DBT Self Help - Opposite Action
Emotion Regulation

Emotion Regulation is the Dialectical Behavioral Therapy module that teaches how emotions work. It provides skills to help manage emotions instead of being managed by them, reduce vulnerability to negative emotions, and build positive emotional experiences.

Opposite to Emotion Action is a technique for changing painful emotions. The idea behind opposite action is that it can help you deal with distressing emotions by setting into motion an action that is helpful instead of harmful. Doing this counteracts the suffering you might otherwise feel because of the distressing emotion and prevents you from doing something harmful.

For example, if you are angry, there are many actions that you might take to express your angry feelings. But if the action that you take is one that is opposite to the emotion you feel, like walking away from a situation when you are angry, or distracting yourself with something nice, then we have put your energy into something that is eventually going to make you feel better. In this way, you not only reversed your action (walked away instead of yelling at someone), but you also began to make a change in your angry feelings. You didn’t escalate or heighten your feelings, but did something that made the feelings decrease, by putting something positive in their place.

It’s important to know that this skill is not about trying to suppress your emotions. You are using that angry feeling to take a different action. The result of this will be a gradual change in your emotions.

The kinds of situations in which it is appropriate to use this technique are ones in which the emotions might not be realistic to the situation you are in, maybe out of proportion, or escalating, or be emotions that you want to challenge or change.

For example, if you are feeling very depressed and low and like no one wants you around and you might as well just stay in bed, a way to act opposite to the emotions is to get yourself up and do something (go for a walk, go to the grocery store, visit a friend, go to therapy, etc.). You are not denying your emotion, but you are challenging it by acting opposite to it. Instead of staying at home in bed, you are getting up and going out. You may not see big changes, but little by little you will notice changes in the way you feel.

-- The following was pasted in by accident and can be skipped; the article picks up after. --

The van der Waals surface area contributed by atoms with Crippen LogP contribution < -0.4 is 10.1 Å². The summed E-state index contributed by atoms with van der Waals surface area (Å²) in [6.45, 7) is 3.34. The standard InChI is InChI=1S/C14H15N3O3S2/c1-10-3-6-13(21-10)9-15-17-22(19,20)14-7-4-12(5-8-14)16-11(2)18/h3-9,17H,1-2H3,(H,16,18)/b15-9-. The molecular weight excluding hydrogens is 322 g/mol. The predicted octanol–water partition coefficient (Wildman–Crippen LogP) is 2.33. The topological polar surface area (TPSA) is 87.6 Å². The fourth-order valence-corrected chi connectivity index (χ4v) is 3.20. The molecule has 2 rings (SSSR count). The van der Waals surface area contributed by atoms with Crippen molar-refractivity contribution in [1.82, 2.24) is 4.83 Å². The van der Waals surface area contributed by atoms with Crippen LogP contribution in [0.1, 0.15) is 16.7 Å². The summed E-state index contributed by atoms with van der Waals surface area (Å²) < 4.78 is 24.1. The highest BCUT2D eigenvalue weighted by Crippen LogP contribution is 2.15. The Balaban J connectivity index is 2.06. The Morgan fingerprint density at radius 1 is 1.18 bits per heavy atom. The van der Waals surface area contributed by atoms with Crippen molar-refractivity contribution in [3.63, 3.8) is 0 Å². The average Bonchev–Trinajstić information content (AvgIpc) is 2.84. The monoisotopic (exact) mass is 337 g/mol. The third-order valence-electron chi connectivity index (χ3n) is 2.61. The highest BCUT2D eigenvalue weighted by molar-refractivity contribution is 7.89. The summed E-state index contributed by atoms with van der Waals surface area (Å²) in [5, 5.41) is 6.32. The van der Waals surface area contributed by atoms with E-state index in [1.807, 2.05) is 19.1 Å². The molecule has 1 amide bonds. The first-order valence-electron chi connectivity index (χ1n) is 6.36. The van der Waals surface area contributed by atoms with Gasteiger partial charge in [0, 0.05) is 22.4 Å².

When Not To Use Opposite Action

Sometimes this is not the best thing to do. If you are afraid because you are in an unsafe situation, pay attention to that fear. Do not go into that unsafe situation.

If you feel guilt because you have done something that is contrary to your sense of right or your own ethics, then do your best to repair the situation and to apologize. This is not a situation where you would want to act opposite to your emotion, because your emotion fits the situation.




To act opposite to fear, you must do what you are afraid of doing, over and over. This is much like exposure therapy. Approach events, places, tasks, activities, people you are afraid of. Do things to give yourself a sense of control and mastery. When overwhelmed, make a list of small steps or tasks you can do, then do the first thing on the list.


Much like fear, shame requires exposure. Shame is an emotional response meant to exert social control. Shame makes you feel like you’ve done something inappropriate and even that you yourself are wrong. The best cure for shame is to bring what shames you into the light. Do what makes you feel ashamed again instead of avoiding it.


Feeling sad can make you want to avoid activities and people. Instead, approach the situations. Go to that coffee date with a friend. Do those dishes. Try to do things that make you feel competent and self-confident.


Gently avoid the person you are angry with rather than attacking them. Do something nice rather than mean or attacking. Imagine sympathy and empathy for other person rather than blame.

Explore More DBT Skills

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Additional Resources

Mental Health Resources
We aren't the only mental health resource out there. Check out these books, websites, social media accounts, and more for additional support. Read More
DBT Flashcards

Making DBT skills second nature takes practice. Use these flashcards on their page, download your own to print out, or purchase our pre-made set from our shop. Read More

DBT Encyclopedia

DBT has its own lingo which can be hard to understand for beginners. Visit our homemade DBT Encyclopedia to figure out what a term means. Read More

Mindfulness Exercises

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Diary Cards

Diary cards help track your emotions, urges, behaviors, and skill use. They help you see patterns. Learn how to use them and get samples. Read More